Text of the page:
All in all, I am SO loving this series now, and I cannot get enough of this world. Thank god there are two more books to delve into, Spirit Bound being the next!

Review: Blood and Chocolate by Annette Curtis Klause

12 Apr

Series: No, stand-alone

Published: September 7th 1999 by Laurel Leaf

Details: Paperback, 264 pages

My Rating: 3.5/5

My Summary:

Stand-alone book about a werewolf girl who falls in love with a human boy. Or so I thought. It ends up being about so much more. First half of the book left me unimpressed, as the romance was dull and I couldn’t relate to the main character. But as I read more, it changed, and in the end I loved it! So all in all, a good book.

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A few chapters in:

This is another one of those pre-twilight books that I’ve heard is good.

With pre-twilight I mean paranormal young adult romance published before the Twilight Phenomenon. The first one that captured my attention was Old Magic by Marianne Curley, which despite its many rave reviews (from which age group I’m now wondering?) turned out to be.. well.. not so good.

I’m hoping that Blood and Chocolate will prove to be better, as in aimed not solely at 14 year-old teens (which seemed to be the case with Old Magic). Hence, it’s with a slightly wary feeling that I approach this book.

I’m now a few chapters in. The lead character Vivian is a werewolf. She’s part of a pack of werewolves who, following a terrible fire at their last residence, have been moving around ever since. The restlessness of not having a new place to live combined with the absence of a good leader is making the pack falling apart. In short, we’re meeting a pack in shambles.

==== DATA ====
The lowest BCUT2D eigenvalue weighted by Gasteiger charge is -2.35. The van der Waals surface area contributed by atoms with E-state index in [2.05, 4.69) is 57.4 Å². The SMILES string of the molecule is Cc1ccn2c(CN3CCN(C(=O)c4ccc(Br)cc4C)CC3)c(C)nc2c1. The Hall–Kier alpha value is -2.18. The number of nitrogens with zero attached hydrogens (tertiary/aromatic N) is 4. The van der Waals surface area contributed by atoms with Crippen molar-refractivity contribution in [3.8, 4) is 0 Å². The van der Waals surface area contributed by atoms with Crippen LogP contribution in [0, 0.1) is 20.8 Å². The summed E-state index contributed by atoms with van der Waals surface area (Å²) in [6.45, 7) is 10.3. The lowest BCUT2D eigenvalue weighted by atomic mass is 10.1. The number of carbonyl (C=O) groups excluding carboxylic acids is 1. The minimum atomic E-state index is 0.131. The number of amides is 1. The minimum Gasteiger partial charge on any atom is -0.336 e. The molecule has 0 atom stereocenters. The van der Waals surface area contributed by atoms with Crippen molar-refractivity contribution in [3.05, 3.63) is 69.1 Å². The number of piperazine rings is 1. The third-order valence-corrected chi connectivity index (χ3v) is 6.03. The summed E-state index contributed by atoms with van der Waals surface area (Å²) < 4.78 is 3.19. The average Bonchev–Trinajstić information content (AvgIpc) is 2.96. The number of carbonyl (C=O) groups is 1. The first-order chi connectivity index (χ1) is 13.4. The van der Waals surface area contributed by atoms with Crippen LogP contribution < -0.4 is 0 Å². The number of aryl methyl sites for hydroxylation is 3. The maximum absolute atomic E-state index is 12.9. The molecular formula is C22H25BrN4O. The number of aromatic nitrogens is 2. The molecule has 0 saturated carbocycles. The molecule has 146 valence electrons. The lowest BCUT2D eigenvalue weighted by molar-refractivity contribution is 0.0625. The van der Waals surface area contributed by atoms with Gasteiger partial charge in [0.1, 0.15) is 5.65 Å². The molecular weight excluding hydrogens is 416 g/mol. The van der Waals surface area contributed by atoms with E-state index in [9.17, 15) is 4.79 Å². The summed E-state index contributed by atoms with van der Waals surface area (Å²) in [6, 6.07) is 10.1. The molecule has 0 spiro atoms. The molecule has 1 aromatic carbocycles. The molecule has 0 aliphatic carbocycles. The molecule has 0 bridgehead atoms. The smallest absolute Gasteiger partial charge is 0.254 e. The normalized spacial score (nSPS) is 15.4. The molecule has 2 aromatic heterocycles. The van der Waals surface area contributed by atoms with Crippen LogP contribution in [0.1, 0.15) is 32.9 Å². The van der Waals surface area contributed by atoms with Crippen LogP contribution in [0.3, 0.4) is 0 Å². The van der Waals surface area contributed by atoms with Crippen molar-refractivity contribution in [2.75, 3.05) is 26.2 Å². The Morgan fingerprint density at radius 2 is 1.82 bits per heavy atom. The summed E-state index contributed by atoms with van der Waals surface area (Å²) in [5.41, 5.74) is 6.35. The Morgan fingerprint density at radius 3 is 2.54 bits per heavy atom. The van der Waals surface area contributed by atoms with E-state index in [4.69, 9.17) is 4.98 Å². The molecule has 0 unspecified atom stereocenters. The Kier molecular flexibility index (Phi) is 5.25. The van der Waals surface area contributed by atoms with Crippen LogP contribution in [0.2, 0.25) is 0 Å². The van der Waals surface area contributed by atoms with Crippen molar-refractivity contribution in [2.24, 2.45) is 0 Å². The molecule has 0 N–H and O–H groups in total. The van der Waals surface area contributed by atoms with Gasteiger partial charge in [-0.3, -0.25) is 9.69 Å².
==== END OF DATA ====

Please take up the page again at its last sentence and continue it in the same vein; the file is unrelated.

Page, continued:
Meanwhile Vivian, like any other teenage girl, goes to school. She is, and has always been an outcast in school, a fact that has never really bothered her..until now. In order to pass her free time, she creates arty pictures of her werewolf life, which is published in the school magazine.

One day she discovers that a poem written by some guy named Aiden is accompanying one of her published pictures, a poem that vividly describes the experience of being a werewolf. The fact that Aiden is human, and should know nothing about werewolves, peaks Vivian’s curiosity.

So much in fact, that she decides to contact him, which in turn leads to accepting his proposition to go on a date.

And this is as far as I’ve got. Vivian’s mom has just banned their planned date, because according to the pack, humans and werewolves just don’t mix. I think we can safely assume that Vivian is going to meet Aiden anyway…

 

 

After finishing the book:

Ok, I’ve finished the book and my first thought is this:

Thank god I am a stubborn reader.

Because, if I hadn’t been, I would have quit mid way through. No doubt about that. That first half dragged so much that I almost chastised myself for continuing.

Then somewhere after those first 150 or so pages, I gradually started to care, and before I knew it I was truly engaged in the story, so much that I would have given it a 4, hadn’t it been for the slow unimpressive start.

As for the plot, Blood and Chocolate opens with a setting we are quite familiar with now in the YA paranormal romance genre. A mythical creature (werewolf Vivian) falls in love with a human boy (Aiden) and the pack of mythical creatures (werewolves) do not approve.